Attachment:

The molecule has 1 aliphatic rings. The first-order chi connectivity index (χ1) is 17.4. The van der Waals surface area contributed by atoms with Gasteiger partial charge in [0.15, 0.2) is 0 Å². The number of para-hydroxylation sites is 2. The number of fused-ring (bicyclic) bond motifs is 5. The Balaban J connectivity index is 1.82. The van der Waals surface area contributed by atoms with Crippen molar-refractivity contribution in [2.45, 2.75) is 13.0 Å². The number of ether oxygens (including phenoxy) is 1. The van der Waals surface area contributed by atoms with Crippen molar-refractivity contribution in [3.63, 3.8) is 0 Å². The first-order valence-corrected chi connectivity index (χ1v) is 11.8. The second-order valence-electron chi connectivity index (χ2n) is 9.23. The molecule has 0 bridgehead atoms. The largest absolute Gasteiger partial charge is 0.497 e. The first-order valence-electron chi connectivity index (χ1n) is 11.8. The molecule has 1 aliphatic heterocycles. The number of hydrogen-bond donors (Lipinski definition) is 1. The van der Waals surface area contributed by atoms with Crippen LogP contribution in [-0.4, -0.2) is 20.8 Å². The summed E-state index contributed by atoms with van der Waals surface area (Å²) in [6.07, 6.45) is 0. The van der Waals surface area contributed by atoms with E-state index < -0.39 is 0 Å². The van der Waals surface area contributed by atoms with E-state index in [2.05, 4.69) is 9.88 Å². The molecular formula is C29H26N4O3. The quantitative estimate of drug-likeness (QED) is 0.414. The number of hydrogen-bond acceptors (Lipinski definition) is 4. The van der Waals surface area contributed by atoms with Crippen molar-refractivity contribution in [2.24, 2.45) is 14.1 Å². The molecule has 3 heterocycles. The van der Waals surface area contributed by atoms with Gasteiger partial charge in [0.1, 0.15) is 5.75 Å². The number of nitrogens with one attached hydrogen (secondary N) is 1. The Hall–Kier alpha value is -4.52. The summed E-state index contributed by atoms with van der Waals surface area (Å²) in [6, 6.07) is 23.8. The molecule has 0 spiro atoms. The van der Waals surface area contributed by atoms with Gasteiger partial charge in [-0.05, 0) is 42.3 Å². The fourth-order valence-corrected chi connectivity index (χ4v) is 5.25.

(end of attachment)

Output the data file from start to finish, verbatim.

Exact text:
The molecule has 1 aliphatic rings. The first-order chi connectivity index (χ1) is 17.4. The van der Waals surface area contributed by atoms with Gasteiger partial charge in [0.15, 0.2) is 0 Å². The number of para-hydroxylation sites is 2. The number of fused-ring (bicyclic) bond motifs is 5. The Balaban J connectivity index is 1.82. The van der Waals surface area contributed by atoms with Crippen molar-refractivity contribution in [2.45, 2.75) is 13.0 Å². The number of ether oxygens (including phenoxy) is 1. The van der Waals surface area contributed by atoms with Crippen molar-refractivity contribution in [3.63, 3.8) is 0 Å². The first-order valence-corrected chi connectivity index (χ1v) is 11.8. The second-order valence-electron chi connectivity index (χ2n) is 9.23. The molecule has 0 bridgehead atoms. The largest absolute Gasteiger partial charge is 0.497 e. The first-order valence-electron chi connectivity index (χ1n) is 11.8. The molecule has 1 aliphatic heterocycles. The number of hydrogen-bond donors (Lipinski definition) is 1. The van der Waals surface area contributed by atoms with Crippen LogP contribution in [-0.4, -0.2) is 20.8 Å². The summed E-state index contributed by atoms with van der Waals surface area (Å²) in [6.07, 6.45) is 0. The van der Waals surface area contributed by atoms with E-state index < -0.39 is 0 Å². The van der Waals surface area contributed by atoms with E-state index in [2.05, 4.69) is 9.88 Å². The molecular formula is C29H26N4O3. The quantitative estimate of drug-likeness (QED) is 0.414. The number of hydrogen-bond acceptors (Lipinski definition) is 4. The van der Waals surface area contributed by atoms with Crippen molar-refractivity contribution in [2.24, 2.45) is 14.1 Å². The molecule has 3 heterocycles. The van der Waals surface area contributed by atoms with Gasteiger partial charge in [0.1, 0.15) is 5.75 Å². The number of nitrogens with one attached hydrogen (secondary N) is 1. The Hall–Kier alpha value is -4.52. The summed E-state index contributed by atoms with van der Waals surface area (Å²) in [6, 6.07) is 23.8. The molecule has 0 spiro atoms. The van der Waals surface area contributed by atoms with Gasteiger partial charge in [-0.05, 0) is 42.3 Å². The fourth-order valence-corrected chi connectivity index (χ4v) is 5.25.